Next: Myths of the Autism Diagnosis.




Filed under: Autism Practitioners, Autism Science, Autism Treatments, Critical Thinking

34 Responses to “Myths and Legends of Autism, Part 2”

  1. mike stanton Says:

    Batman had Robin. The Lone Ranger had Tonto. I look forward to reading about the real unsung heroea. Who are the faithful sidekicks of these brave maverick doctors?

  2. Joseph Says:

    Nice one.

    Another common theme that I’ve noticed recently is this idea that the “ancient wisdom” is better than double-blind placebo-controlled studies.

  3. notmercury Says:

    Excellent, as always.

    Still chuckling over this: “the use of this particular quote can only mean that Dr. Wakefield is encouraging his supporters to “run away”.

  4. Club 166 Says:

    Great followup to part 1. Nice summary of all the logical reasons not to follow those that promise miracle cures.

    I await part 3.


  5. Skeptico Says:

    I like “Maverick Alternative Doctor” - MAD for short. Beats DAN.

    Yours is more intellectual though.

  6. old anon Says:

    This reminds me of some great discussions we had on your blog two or so years ago. So, went looking and found a little ditty I posted back then in reference to this whole subject. For old time’s sake, and the the sake of some other things as well, please allow me to repost this song to my former BMD (Brave Maverick Doctor):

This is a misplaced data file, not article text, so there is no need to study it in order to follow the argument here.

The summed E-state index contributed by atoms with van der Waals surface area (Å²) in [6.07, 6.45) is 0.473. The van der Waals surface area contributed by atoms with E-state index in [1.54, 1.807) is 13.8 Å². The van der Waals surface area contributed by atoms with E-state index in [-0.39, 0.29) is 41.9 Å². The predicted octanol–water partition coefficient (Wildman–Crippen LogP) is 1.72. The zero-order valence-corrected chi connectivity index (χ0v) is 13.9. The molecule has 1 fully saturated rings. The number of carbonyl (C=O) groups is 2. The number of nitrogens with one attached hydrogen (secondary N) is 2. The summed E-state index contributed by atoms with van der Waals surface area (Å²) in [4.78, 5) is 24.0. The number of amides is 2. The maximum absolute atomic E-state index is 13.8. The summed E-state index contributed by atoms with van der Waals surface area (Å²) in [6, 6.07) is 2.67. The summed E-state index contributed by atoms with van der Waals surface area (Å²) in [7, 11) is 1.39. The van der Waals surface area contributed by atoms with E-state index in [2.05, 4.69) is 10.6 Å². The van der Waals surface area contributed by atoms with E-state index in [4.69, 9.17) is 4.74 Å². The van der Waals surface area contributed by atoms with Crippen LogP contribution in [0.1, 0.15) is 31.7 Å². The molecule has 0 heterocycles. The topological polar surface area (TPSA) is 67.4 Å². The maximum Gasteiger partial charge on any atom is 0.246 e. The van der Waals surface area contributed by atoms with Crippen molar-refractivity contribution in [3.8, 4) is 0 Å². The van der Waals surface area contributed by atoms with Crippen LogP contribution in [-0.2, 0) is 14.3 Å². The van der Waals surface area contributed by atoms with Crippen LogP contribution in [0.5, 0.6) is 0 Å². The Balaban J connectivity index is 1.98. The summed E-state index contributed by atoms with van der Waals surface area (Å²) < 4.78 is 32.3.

Doctor your lies you’ve told for years,
    Must stop and end right here,
    Without hedging,
    Tell the truth before you go.

    You have done all you know how,
    To find profits where you can,
    Without helping,
    To heal children with your plan.

    Doctor, your lies …
    Tell me one last one.
    Did a spy,
    Tap your telephone for fun?

    ‘Cuz I have laid down for your cause,
    and now I have finally have to pause,
    I am hoping that the truth will set me free.

    ‘Cuz patients latch onto to some hope,
    But you dismiss them at door unless they bring you
    an “investor” on his knees.

    Doctor your lies,